Every other year, UB hosts a memorial service for families to commemorate loved ones who donated their bodies to medical science. Photo: Douglas Levere
Six hundred family members of individuals who donated their bodies to medical science gathered last Thursday to honor their memory. Photo Douglas Levere
Some families have the ashes of loved ones returned to them, while others have the ashes interred in a communal grave. Photo: Douglas Levere
Dr. Raymond Dannenhoffer, director of the Anatomical Gift Program, addresses the audience. Photo: Douglas Levere
"Donating your body to science is one of the highest forms of altruism," said Jo Wiederhorn, president of the Associated Medical Schools of New York. Photo: Douglas Levere
First-year medical students Shannon Tierney and Jessica LaPiano spoke about the importance of anatomical donations to medical education. Photo: Douglas Levere
Family members head to the gravesite at Skinnersville Cemetery, near UB's North Campus. Photo: Douglas Levere
Interest in UB’s program has been steadily increasing, due to increased awareness and economic considerations. Photo: Douglas Levere
From left to right: Bryn and Kaeden Butler; their grandmother, Donna McNally; and mother, Melanie Butler, MD '96, attended the ceremony in honor of Melanie Butler's father, Richard McNally. Richard McNally had learned about UB's Anatomical Gift program when Butler was a student at UB. Photo: Douglas Levere
Published June 22, 2016
Sunshine, butterflies and heartfelt tributes ruled the day as 600 family members of individuals who donated their bodies to medical science gathered for the UB Anatomical Gift Program Memorial Service.
UB holds the service every other year so that families can commemorate loved ones whose bodies were donated to the Jacobs School of Medicine and Biomedical Sciences.
The service also gives UB medical students a chance to explain how anatomical gifts have informed and enhanced their medical education.
Rising second-year medical students Jessica LaPiano and Shannon Tierney shared what the donations meant to them during their first year of medical school.
LaPiano said she was nervous at first and wasn’t sure how she would react to working with a donor.
“But when we began, and I saw our donor for the first time, I was completely overwhelmed by the opportunity I had just been given,” she said.
“This was not a textbook I had been asked to read or a case study I was supposed to diagnose,” LaPiano said. “This man had been someone’s husband, a father, a brother, a son — and, with his last gift, he chose to become my teacher.”
“This man was my first patient. He was the one who taught me the things a textbook couldn’t, because his lessons went beyond pure anatomy,” she added. “He was the one who taught me the importance of humanity, empathy, compassion and respect in medicine.”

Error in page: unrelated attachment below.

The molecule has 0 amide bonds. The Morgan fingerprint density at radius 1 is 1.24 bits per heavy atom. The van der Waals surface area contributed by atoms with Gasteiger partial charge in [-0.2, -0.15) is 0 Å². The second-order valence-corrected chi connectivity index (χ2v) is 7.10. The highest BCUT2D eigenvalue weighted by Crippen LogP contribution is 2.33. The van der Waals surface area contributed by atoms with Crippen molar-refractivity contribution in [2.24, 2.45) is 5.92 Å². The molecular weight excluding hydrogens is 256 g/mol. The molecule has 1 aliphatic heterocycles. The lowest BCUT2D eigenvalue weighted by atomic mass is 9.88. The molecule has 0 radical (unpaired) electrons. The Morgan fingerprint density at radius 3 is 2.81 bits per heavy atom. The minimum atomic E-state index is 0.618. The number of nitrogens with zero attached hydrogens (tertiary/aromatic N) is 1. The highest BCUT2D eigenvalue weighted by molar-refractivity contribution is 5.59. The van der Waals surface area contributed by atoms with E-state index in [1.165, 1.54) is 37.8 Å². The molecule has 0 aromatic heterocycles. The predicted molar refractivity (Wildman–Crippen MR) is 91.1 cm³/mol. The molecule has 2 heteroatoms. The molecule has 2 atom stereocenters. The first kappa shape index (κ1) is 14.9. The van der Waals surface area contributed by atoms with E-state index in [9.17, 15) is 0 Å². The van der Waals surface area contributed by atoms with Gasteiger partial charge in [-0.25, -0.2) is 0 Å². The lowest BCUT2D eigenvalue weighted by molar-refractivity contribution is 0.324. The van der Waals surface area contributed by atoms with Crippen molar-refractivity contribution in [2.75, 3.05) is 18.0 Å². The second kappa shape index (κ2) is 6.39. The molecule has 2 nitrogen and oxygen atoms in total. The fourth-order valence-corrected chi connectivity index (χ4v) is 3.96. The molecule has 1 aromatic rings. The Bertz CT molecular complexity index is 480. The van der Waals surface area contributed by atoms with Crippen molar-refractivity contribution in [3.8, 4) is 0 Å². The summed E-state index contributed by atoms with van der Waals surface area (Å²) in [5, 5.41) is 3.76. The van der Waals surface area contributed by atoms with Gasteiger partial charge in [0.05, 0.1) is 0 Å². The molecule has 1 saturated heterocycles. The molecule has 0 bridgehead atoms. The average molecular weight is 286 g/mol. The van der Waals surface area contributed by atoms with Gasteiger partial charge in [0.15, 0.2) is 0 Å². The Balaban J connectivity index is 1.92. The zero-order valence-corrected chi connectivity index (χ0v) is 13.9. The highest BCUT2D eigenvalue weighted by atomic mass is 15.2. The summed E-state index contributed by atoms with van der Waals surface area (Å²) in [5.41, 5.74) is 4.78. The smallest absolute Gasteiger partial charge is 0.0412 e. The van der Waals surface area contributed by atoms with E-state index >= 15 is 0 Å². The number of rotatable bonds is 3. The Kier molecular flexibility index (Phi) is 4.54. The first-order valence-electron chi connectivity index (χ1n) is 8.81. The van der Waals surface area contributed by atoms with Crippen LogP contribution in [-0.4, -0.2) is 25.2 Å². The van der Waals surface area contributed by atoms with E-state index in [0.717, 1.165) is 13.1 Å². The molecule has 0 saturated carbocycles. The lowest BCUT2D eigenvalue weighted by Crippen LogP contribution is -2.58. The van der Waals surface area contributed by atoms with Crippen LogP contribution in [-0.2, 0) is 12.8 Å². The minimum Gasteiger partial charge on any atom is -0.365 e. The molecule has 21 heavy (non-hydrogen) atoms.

Tierney said it was a “Herculean task” to put into words what the gift of donation meant to her. She put her thoughts into an original poem, which she read to the families.
UB has the largest anatomical gift program in the state and one of the largest in the nation, accepting 600 donations a year, according to Raymond P. Dannenhoffer, PhD, associate dean for support services and director of the program.
And, he pointed out, it isn’t only medical students who are aided. UB medical residents, students in other health sciences programs and emergency responders in the community also benefit.
“It’s important to remember that we are just the caretakers,” Dannenhoffer said. “The donors aren’t donating to us. They’re donating to the community. The people who ultimately benefit from the anatomical gifts are all the people who get treated by the health professionals who learned from the donation.”
“Your loved ones did all kinds of amazing things during their lives, and the one last thing they did was to make an amazing gift,” he told the families in attendance, adding that the university considers these donors its “greatest teachers.”
Guest speaker John E. Tomaszewski, MD, professor and chair of pathology and anatomical sciences, said he immediately noticed Western New Yorkers’ selfless nature upon moving to Buffalo from Philadelphia in 2011.
“The deep generosity of the people of Western New York has made this program a true national model,” he said. “The breadth of the program, the care given to the gifts by the program’s stewards, and the appreciation and recognition of the student recipients is unmatched.”
Tomaszewski said these donations are among the most personal and significant gifts that someone can make, and they have tremendous educational value for UB’s students.
“A full understanding of medicine for a student is impossible without a preclinical opportunity to be with, to study with and to learn from an anatomical gift donor,” he said.
“Students often talk about their great teachers. There are no greater teachers than those who offer themselves to students through the UB Anatomical Gift Program.”
Dozens of monarch butterflies were released at the conclusion of the ceremony. A butterfly was chosen as the symbol of UB’s Anatomical Gift Program because, in many cultures, legend has it that “if one whispers a wish when a butterfly is released, it will carry those wishes to their loved ones,” according to Dannenhoffer.
The ceremony was held June 9 at the Skinnersville Cemetery next to UB’s North Campus.
Some donors’ ashes were interred in a communal grave; other families chose to have their loved ones’ ashes returned to them or buried privately.